A multimethod examination of the relevance of executive control to disgust and mental contamination among female sexual assault survivors.
Access changed 12/14/20.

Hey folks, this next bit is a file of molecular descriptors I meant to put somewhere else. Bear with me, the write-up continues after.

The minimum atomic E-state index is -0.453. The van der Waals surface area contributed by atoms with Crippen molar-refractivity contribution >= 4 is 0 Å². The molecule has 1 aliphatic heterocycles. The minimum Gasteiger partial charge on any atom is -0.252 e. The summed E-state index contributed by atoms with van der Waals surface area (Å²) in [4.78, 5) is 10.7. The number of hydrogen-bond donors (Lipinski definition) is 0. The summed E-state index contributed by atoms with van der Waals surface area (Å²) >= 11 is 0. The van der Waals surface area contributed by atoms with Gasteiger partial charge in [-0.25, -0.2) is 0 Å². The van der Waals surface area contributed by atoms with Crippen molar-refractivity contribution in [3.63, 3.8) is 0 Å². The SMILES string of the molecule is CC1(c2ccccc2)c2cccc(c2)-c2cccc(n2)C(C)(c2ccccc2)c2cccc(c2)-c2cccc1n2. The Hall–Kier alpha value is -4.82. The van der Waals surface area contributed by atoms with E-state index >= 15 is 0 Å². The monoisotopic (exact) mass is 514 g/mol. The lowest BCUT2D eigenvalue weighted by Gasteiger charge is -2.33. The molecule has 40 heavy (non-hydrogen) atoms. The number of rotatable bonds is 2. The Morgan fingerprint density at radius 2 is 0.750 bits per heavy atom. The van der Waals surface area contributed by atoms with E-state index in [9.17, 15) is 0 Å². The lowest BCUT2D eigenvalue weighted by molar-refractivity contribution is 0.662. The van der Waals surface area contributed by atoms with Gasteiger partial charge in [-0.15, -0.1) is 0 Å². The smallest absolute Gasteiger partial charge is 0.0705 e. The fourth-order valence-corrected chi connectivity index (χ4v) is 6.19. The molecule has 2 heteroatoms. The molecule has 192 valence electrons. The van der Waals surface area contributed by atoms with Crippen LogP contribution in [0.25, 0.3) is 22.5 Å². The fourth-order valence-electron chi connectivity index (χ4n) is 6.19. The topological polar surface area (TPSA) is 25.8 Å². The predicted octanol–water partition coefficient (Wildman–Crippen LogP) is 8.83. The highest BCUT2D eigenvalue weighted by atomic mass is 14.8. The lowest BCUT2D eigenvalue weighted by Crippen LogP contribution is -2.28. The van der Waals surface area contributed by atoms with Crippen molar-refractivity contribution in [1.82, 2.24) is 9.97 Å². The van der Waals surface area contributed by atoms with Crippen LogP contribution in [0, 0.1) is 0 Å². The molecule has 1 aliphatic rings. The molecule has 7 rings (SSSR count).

Sexual assault among women is a significant and ongoing public health problem in the United States, and studies indicate a particularly high prevalence of sexual assault among college-aged women. A large body of research has linked sexual assault to posttraumatic stress symptoms (PTSS), and researchers have sought to better understand how disgust and mental contamination may contribute to PTSS following sexual assault. Existing literature points to the possibility that executive control deficits are important in understanding the role of disgust and mental contamination in relation to PTSS. Yet, to date, whether disgust or mental contamination relates to executive control deficits among female sexual assault survivors remains unexamined. Addressing this gap in the literature, the present study examined the relationship between executive control and both disgust and mental contamination among female sexual assault survivors. It was predicted that greater disgust and mental contamination would relate to greater deficits in both self-reported and performance-based executive control. Additional analyses were completed to examine if disgust and mental contamination related to executive control deficits independent of trait anxiety and PTSS. Eighty-eight undergraduate women who reported previously experiencing a sexual assault participated in the present study. Participants completed self-report measures assessing the targeted variables and then attended an in-person session where executive control was assessed using performance-based tasks. Consistent with predictions, greater disgust and mental contamination were associated with greater self-reported executive control deficits. However, these associations were rendered non-significant after controlling for trait anxiety. Contrary to predictions, disgust and mental contamination were generally unrelated to executive control on performance-based tasks. However, supplementary analyses revealed that among women who identified a sexual trauma (versus a non-sexual trauma) as their most distressing traumatic event, greater disgust and mental contamination were related to greater deficits in cognitive flexibility on a performance-based task. These findings suggest that sexual trauma may need to elicit a certain level of distress for disgust and mental contamination to relate to deficits in cognitive flexibility, and have important implications for the potential use of interventions targeting cognitive flexibility in the treatment of disgust and mental contamination following sexual trauma.